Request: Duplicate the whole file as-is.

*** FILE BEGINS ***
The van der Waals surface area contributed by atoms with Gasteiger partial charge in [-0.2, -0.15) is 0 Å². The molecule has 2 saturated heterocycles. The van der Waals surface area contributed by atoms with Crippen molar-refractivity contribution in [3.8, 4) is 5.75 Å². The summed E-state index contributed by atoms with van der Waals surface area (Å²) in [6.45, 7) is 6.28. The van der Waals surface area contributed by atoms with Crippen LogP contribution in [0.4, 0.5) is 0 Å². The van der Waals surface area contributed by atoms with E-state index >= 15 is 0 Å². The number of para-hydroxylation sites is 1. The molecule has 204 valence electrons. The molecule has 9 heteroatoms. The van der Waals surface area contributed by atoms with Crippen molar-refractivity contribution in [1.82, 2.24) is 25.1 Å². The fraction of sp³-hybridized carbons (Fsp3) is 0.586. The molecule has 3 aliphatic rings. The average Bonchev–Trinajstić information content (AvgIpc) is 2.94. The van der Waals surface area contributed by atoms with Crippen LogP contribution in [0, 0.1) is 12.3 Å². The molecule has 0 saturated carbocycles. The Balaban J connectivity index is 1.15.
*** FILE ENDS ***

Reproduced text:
The van der Waals surface area contributed by atoms with Gasteiger partial charge in [-0.2, -0.15) is 0 Å². The molecule has 2 saturated heterocycles. The van der Waals surface area contributed by atoms with Crippen molar-refractivity contribution in [3.8, 4) is 5.75 Å². The summed E-state index contributed by atoms with van der Waals surface area (Å²) in [6.45, 7) is 6.28. The van der Waals surface area contributed by atoms with Crippen LogP contribution in [0.4, 0.5) is 0 Å². The van der Waals surface area contributed by atoms with E-state index >= 15 is 0 Å². The number of para-hydroxylation sites is 1. The molecule has 204 valence electrons. The molecule has 9 heteroatoms. The van der Waals surface area contributed by atoms with Crippen molar-refractivity contribution in [1.82, 2.24) is 25.1 Å². The fraction of sp³-hybridized carbons (Fsp3) is 0.586. The molecule has 3 aliphatic rings. The average Bonchev–Trinajstić information content (AvgIpc) is 2.94. The van der Waals surface area contributed by atoms with Crippen LogP contribution in [0, 0.1) is 12.3 Å². The molecule has 0 saturated carbocycles. The Balaban J connectivity index is 1.15.